C Cycle – 4th Sunday of Easter 22
Acts 13:14. 43-52
Paul continued his mission to preach the good news of salvation to the Jews reaches Pisidia. On the Sabbath, Paul and Barnabas speak to Jews and converts urging them to be faithful to the “grace of God.” It is interesting Paul as a Pharisee, was advocating an attitude of thanksgiving to God for the gift of grace versus adherence to the law as a means of obtaining favor with God. He was not emphasizing the ritual sacrifices for the atonement of sin, but they were telling them grace cannot be earned by anything they did. He was not emphasizing their required tithe, or attendance at the annual feasts. He was emphasizing an outward and inward response to the ‘grace of God” needs to be what they celebrated.
It is no wonder that on the following Sabbath almost the entire city gathered to hear Paul and Barnabas. It was no wonder that the Jews seeing the crowd “with violent abuse contradicted Paul and Barnabas.” The message those in Pisidia would have heard each week was vastly different than the message of Paul and Barnabas. Reflecting on this reading from the Acts of the Apostles it is no wonder the people responded to Paul’s message of grace. Think of that message for just a minute; close your eyes and digest the me fact your penalty for your sins no longer exists. Sin has its own penalty and our response to sin is to embrace the gift of Jesus Christ death for our sins. The required response demands a faith in something unseen and unbelievable.
It is no wonder the leading Jews of Pisidia challenged and contradicted the message of grace. The message of God’s grace is in the polar opposite of what the Pharisee’s were trained to teach, and what they believe is the only way to appease God when we sin. Their message demands discipline and a belief that without a penalty their sin will condemn them. Forgiveness of transgressions can only be removed by the offering of a sacrifice. Paul and Barnabas were not advocating the abolition of the sacrifice but were redefining what the sacrifice was accomplishing. Grace demands a response and to Paul the sacrifice we need to make is not to seek atonement but to acknowledge and give thanks for the gift of grace. That attitude changes the meaning of the sacrifice.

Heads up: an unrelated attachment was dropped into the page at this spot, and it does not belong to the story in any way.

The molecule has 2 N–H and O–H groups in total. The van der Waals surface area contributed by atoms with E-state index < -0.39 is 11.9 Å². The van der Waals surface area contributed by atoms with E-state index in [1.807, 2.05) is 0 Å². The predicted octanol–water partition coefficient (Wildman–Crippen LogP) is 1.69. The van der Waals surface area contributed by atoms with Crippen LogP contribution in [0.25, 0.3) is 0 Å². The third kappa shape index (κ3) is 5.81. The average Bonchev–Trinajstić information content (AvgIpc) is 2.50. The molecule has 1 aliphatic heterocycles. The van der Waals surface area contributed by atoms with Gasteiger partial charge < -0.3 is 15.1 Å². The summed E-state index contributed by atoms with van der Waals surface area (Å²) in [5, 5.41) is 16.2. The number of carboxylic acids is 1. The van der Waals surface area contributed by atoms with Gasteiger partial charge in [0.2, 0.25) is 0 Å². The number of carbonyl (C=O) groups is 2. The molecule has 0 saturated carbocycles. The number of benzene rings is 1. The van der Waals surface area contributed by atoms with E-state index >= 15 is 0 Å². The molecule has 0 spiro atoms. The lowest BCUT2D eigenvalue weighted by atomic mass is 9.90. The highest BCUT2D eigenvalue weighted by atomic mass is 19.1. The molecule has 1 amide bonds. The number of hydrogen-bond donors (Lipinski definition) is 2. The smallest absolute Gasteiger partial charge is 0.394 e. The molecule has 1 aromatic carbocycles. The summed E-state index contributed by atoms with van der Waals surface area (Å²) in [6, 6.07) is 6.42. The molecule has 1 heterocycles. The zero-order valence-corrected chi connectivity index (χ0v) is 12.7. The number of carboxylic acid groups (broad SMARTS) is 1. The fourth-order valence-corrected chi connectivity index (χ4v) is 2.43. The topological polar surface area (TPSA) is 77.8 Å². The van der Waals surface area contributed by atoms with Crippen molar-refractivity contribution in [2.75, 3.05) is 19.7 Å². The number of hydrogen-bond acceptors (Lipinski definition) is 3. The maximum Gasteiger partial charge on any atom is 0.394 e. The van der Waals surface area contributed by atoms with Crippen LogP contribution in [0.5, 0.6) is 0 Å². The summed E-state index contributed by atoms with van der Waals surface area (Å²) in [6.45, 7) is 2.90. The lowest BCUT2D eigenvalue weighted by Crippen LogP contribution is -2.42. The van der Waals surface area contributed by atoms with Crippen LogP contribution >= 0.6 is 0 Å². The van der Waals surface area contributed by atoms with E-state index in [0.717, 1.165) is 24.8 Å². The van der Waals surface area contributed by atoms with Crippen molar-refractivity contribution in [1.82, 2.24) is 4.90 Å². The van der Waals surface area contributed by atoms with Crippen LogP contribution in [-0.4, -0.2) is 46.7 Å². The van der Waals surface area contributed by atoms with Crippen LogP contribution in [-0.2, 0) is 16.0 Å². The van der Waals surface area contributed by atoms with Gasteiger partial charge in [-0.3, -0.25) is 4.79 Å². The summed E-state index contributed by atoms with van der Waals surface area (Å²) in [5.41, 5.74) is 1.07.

When we begin to grasp the full meaning of the death and resurrection of Jesus Christ a shift within us occurs. When we begin to grasp the full meaning of the plan of God to restore the relationship with God, a shift in how we worship occurs. When we grasp how our sins have created a barrier between ourselves and God, we respond by doing all we can to remove that barrier. That motivates us to depend on ourselves to restore the broken relationship with God. However, when we realize the truth in the message of God’s grace, we know there is nothing we need to do but to allow ourselves to seek the embrace of a loving forgiving God.
It is no wonder the people responded to Paul and Barnabas. We know the self-condemnation for repeated failures and repeated attempts to change. Over and over again we seek forgiveness for the same offense asking ourselves why we cannot change. We fail to realize the only way to eliminate repeated sins in our lives is to allow God’s grace to wash over us. Paul and Barnabas respond to the Pharisees criticism of their message and their emphasis on the need to adhere to acts of atonement should send shivers down to our core. Their rejection of the message of grace is a rejection of God’s plan for our salvation, our restoration as sons and daughters and the rejection of what God desires for us. ‘
The scriptures tell us all sin will be forgiven except “blasphemy against the Holy Spirit” (Mt. 12:31). God’s gift of grace flows from the fullness of the trinity, God the Father sent us Christ to die for the penalty of our sins and the Holy Spirit who will change our hearts, so we choose God over self. On this day, those who rejected the message of God’s grace, condemned themselves and were deemed by Paul to be unworthy of eternal life.